Hong Kong-listed 51 Credit Card’s shares sink after police raid

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Screenshot of  Weibo post from Sina Tech News showing police cars outside of 51 Credit Card Inc.’s office in Hangzhou, Zhejiang Province on Monday, Oct. 21, 2019. (Image credit: TechNode)

Shares of Hong Kong-listed fintech firm 51 Credit Card Inc. plummeted more than 35% after the company’s offices in the eastern Chinese city of Hangzhou were raided by police on Monday morning, according to Chinese media reports.

Why it matters: The move is part of a wider regulatory clampdown in an effort to lower risks in the financial sector, which has extended to the big data businesses. Chinese regulators have increased scrutiny of data sources and use.

Details: Around a hundred police officers stormed 51 Credit Card Inc.’s Hangzhou office on Monday morning and several employees related to the case were taken away for questioning in 12 police vehicles seen parked outside of the building, Chinese financial news outlet Sina Finance reported.

  • The company was not available for immediate comment.
  • Company CEO Sun Haitao was taken in for questioning on Sunday.
  • In a document circulating on microblogging platform Weibo, a bank accused the credit card firm of scraping client data without their authorization.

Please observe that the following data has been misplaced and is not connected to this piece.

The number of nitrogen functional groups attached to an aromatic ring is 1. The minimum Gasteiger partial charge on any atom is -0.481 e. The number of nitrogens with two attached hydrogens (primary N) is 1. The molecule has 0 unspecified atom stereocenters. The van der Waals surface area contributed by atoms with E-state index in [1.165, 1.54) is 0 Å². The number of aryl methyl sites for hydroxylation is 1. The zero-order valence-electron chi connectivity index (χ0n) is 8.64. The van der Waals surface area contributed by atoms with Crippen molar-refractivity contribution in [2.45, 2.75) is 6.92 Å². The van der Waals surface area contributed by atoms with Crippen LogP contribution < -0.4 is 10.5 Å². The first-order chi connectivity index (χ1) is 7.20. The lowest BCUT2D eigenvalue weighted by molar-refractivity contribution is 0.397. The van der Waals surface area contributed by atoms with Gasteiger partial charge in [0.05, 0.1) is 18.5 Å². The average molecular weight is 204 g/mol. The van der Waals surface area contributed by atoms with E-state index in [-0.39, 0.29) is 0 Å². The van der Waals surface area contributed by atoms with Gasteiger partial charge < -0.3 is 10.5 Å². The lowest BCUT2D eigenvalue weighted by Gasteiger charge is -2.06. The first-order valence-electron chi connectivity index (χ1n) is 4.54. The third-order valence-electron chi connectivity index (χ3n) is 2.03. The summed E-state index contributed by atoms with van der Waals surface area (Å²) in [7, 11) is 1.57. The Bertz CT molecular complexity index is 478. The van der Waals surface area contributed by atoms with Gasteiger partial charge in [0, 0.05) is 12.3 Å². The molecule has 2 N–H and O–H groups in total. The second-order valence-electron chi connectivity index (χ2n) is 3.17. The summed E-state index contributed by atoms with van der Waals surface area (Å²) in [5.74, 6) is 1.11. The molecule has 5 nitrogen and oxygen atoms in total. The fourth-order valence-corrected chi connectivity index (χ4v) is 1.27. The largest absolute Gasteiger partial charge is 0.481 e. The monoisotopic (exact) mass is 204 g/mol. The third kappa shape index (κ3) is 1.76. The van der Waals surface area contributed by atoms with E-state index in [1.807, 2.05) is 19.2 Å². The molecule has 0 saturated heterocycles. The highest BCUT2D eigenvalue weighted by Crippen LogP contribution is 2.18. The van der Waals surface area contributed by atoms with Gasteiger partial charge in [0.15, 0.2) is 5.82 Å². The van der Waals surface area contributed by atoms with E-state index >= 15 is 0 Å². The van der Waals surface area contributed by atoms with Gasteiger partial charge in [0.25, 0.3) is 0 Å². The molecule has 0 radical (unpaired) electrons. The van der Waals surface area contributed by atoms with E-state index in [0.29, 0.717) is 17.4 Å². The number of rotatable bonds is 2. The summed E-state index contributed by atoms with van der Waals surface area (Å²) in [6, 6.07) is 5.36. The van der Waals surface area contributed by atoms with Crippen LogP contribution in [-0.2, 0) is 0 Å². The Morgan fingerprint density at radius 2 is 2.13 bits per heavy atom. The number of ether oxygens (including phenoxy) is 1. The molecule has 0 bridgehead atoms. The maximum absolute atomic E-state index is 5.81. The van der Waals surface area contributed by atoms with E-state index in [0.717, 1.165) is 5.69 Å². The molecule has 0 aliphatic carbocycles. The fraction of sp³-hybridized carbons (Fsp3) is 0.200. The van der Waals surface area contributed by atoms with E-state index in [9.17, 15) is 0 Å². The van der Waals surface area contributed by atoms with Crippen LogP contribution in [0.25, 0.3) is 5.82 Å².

• Shares of the credit card company fell nearly 35% by market close on Monday.

Police raid Chinese blockchain project GXChain

Context: Hangzhou-based 51 Credit Card is one of China’s largest online credit card issuance and management platforms in the country in terms of monthly active users. It services individuals, banks, and credit platforms and had 75.9 million users as of end-2018, according to its website.

  • There have been multiple crackdowns on big-data business activities in the area over the past two months.
  • Last month, police raided Hangzhou-based GXChain, a blockchain startup that provides decentralized solutions for internet finance and banking, for the company’s business activities related to the scraping and processing of sensitive information including personal credit data.
  • In the same month, a senior executive of Hangzhou-based big data risk management firm Moxie Data was taken into custody for questioning. The investigation was related to the company’s sources and use of data, according to reports from Chinese media.